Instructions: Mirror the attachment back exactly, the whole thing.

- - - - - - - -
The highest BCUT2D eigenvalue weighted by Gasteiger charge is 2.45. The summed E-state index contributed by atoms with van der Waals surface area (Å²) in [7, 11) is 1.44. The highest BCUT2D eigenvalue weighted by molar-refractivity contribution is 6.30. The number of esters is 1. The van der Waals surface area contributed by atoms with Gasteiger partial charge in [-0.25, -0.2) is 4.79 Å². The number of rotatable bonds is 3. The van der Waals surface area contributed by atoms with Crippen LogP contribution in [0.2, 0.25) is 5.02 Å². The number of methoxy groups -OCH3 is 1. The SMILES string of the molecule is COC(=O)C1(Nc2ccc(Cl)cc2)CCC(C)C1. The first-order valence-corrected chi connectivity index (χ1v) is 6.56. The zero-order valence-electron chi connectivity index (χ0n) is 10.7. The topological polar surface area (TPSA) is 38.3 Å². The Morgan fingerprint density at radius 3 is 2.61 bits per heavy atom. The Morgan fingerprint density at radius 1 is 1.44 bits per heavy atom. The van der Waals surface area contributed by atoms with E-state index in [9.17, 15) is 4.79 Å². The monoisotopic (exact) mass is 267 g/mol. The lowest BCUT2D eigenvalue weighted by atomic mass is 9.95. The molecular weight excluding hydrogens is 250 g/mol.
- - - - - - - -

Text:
The highest BCUT2D eigenvalue weighted by Gasteiger charge is 2.45. The summed E-state index contributed by atoms with van der Waals surface area (Å²) in [7, 11) is 1.44. The highest BCUT2D eigenvalue weighted by molar-refractivity contribution is 6.30. The number of esters is 1. The van der Waals surface area contributed by atoms with Gasteiger partial charge in [-0.25, -0.2) is 4.79 Å². The number of rotatable bonds is 3. The van der Waals surface area contributed by atoms with Crippen LogP contribution in [0.2, 0.25) is 5.02 Å². The number of methoxy groups -OCH3 is 1. The SMILES string of the molecule is COC(=O)C1(Nc2ccc(Cl)cc2)CCC(C)C1. The first-order valence-corrected chi connectivity index (χ1v) is 6.56. The zero-order valence-electron chi connectivity index (χ0n) is 10.7. The topological polar surface area (TPSA) is 38.3 Å². The Morgan fingerprint density at radius 3 is 2.61 bits per heavy atom. The Morgan fingerprint density at radius 1 is 1.44 bits per heavy atom. The van der Waals surface area contributed by atoms with E-state index in [9.17, 15) is 4.79 Å². The monoisotopic (exact) mass is 267 g/mol. The lowest BCUT2D eigenvalue weighted by atomic mass is 9.95. The molecular weight excluding hydrogens is 250 g/mol.